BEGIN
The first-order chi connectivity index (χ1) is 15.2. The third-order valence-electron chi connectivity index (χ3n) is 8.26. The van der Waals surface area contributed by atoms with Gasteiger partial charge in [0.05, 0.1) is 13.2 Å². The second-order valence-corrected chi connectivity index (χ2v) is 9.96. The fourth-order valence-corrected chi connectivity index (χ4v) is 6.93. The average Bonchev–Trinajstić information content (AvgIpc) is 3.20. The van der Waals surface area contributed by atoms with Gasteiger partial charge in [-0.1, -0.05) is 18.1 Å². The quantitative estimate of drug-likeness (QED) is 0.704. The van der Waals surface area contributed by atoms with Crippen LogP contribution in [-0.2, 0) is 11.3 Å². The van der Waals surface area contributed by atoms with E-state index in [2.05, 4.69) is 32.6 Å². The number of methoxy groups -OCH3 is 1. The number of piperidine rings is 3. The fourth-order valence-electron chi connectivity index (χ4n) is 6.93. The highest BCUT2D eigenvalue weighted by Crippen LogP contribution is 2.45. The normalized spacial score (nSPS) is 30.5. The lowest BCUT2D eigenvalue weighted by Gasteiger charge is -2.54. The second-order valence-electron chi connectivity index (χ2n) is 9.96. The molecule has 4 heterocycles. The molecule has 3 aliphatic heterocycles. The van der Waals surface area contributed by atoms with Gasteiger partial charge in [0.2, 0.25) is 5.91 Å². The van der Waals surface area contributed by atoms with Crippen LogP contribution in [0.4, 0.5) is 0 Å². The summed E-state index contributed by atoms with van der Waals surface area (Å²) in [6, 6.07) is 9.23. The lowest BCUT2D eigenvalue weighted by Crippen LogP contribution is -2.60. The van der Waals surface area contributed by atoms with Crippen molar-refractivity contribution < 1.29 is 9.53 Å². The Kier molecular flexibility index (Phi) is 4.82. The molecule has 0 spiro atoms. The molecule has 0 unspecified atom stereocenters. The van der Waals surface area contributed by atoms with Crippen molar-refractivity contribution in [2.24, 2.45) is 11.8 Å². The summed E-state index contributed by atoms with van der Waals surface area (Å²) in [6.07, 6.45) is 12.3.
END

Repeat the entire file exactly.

The first-order chi connectivity index (χ1) is 15.2. The third-order valence-electron chi connectivity index (χ3n) is 8.26. The van der Waals surface area contributed by atoms with Gasteiger partial charge in [0.05, 0.1) is 13.2 Å². The second-order valence-corrected chi connectivity index (χ2v) is 9.96. The fourth-order valence-corrected chi connectivity index (χ4v) is 6.93. The average Bonchev–Trinajstić information content (AvgIpc) is 3.20. The van der Waals surface area contributed by atoms with Gasteiger partial charge in [-0.1, -0.05) is 18.1 Å². The quantitative estimate of drug-likeness (QED) is 0.704. The van der Waals surface area contributed by atoms with Crippen LogP contribution in [-0.2, 0) is 11.3 Å². The van der Waals surface area contributed by atoms with E-state index in [2.05, 4.69) is 32.6 Å². The number of methoxy groups -OCH3 is 1. The number of piperidine rings is 3. The fourth-order valence-electron chi connectivity index (χ4n) is 6.93. The highest BCUT2D eigenvalue weighted by Crippen LogP contribution is 2.45. The normalized spacial score (nSPS) is 30.5. The lowest BCUT2D eigenvalue weighted by Gasteiger charge is -2.54. The second-order valence-electron chi connectivity index (χ2n) is 9.96. The molecule has 4 heterocycles. The molecule has 3 aliphatic heterocycles. The van der Waals surface area contributed by atoms with Gasteiger partial charge in [0.2, 0.25) is 5.91 Å². The van der Waals surface area contributed by atoms with Crippen LogP contribution in [0.4, 0.5) is 0 Å². The summed E-state index contributed by atoms with van der Waals surface area (Å²) in [6, 6.07) is 9.23. The lowest BCUT2D eigenvalue weighted by Crippen LogP contribution is -2.60. The van der Waals surface area contributed by atoms with Crippen molar-refractivity contribution < 1.29 is 9.53 Å². The Kier molecular flexibility index (Phi) is 4.82. The molecule has 0 spiro atoms. The molecule has 0 unspecified atom stereocenters. The van der Waals surface area contributed by atoms with Crippen molar-refractivity contribution in [2.24, 2.45) is 11.8 Å². The summed E-state index contributed by atoms with van der Waals surface area (Å²) in [6.07, 6.45) is 12.3.